It is meant to reduce student's expenses for hard copy textbooks and provide a simulated Microsoft Office environment, through which "the computer novices and experienced users are able to practice Microsoft Office tasks at the skill level that is most appropriate for them – from an observation mode that allows students to watch the task being completed before tackling it on their own, to an apply mode that allows students to complete the task without guidance and receive feedback. With SAM Projects, students apply their skills to creating real-world projects, such as flyers, budgets, and presentations."
"A student study guide report provides personalized remediation, linking students back to simulated practice of skills they have not yet mastered and to the related section of the e-book for additional information."
Dr. Arnavut has been invited to be a co-chair of the 11th International Conference HONET 2014 which will be held December 15-17, 2014 and hosted by UNC Charlotte with the co-Sponsorship of Charlotte Research Institute (CRI) and Technical Sponsorship of IEEE.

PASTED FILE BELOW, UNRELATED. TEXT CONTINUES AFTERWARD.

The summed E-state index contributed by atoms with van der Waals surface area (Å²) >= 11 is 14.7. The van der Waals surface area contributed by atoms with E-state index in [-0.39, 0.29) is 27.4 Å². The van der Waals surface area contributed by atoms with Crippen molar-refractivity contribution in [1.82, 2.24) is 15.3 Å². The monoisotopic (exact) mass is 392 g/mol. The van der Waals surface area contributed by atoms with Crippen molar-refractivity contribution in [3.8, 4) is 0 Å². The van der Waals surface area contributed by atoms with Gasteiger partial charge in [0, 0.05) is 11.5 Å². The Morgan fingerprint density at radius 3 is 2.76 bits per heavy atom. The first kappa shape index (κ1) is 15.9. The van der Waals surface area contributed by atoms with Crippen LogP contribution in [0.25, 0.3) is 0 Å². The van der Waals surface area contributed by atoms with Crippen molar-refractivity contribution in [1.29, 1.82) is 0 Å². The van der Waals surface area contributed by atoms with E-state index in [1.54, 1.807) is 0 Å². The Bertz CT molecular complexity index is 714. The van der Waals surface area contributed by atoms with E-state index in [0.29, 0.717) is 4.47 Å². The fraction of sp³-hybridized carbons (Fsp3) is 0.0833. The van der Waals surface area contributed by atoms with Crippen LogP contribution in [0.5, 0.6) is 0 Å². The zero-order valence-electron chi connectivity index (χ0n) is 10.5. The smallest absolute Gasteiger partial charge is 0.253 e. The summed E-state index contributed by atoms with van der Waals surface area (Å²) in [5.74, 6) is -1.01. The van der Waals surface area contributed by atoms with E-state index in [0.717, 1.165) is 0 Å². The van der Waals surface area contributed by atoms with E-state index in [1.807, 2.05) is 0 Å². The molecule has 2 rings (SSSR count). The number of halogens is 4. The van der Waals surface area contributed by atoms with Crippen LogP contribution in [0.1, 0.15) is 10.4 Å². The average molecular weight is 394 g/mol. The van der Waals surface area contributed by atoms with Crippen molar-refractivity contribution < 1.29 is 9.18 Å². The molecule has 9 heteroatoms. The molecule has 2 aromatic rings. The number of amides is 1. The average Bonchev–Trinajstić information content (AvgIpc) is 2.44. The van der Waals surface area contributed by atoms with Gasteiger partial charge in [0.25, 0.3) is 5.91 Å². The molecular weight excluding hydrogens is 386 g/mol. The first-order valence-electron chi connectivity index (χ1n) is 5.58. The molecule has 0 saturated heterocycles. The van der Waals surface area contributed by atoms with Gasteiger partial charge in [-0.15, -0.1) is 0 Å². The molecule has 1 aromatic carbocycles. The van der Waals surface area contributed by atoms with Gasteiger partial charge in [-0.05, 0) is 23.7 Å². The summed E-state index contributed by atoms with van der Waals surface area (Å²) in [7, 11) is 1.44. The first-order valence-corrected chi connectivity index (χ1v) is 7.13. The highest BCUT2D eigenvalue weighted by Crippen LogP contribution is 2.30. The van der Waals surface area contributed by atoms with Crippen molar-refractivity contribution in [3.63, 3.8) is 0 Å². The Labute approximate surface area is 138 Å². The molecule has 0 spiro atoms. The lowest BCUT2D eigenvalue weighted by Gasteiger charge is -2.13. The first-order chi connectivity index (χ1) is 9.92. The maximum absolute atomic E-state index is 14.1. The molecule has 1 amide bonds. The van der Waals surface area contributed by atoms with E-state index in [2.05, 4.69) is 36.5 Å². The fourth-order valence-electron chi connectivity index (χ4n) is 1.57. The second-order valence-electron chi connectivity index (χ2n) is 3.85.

HONET 2014's main theme is "Photonics for Energy (PfE)" along with its legacy scope spanning all communication technologies, networks, security and e-applications as well as emerging/enabling technologies.
On March 26, 2014, Dr. Wenliang (Kevin) Du from EECS Department, Syracuse University visited the department and gave a talk entitled "Enhancing the Security of Android Phones," a topic that is very important in light of the pervasive use of Android smartphones.
In his talk Dr. Du first gave a brief tutorial on smartphone security, covering some of the key security features in iOS and Android, as well as how they can be attacked. Then he focused on the research problems that he is trying to solve with his graduate students. Dr. Du also gave information and distributed materials about the graduate programs at Syracuse University. Dean Kijinski introduced the speaker, whose lecture was very well attended by students and faculty from CIS Department and all campus.
After the talk there was there was pizza and drinks arranged by Prof. Olson and plenty of lively conversation. Many students got inspired by Dr. Du's talk to pursue a career in computer security or to continue their studies at graduate level.
Prof. Olson's course on Hacking, Surveillance, and Privacy was approved as an honor course. Congratulations!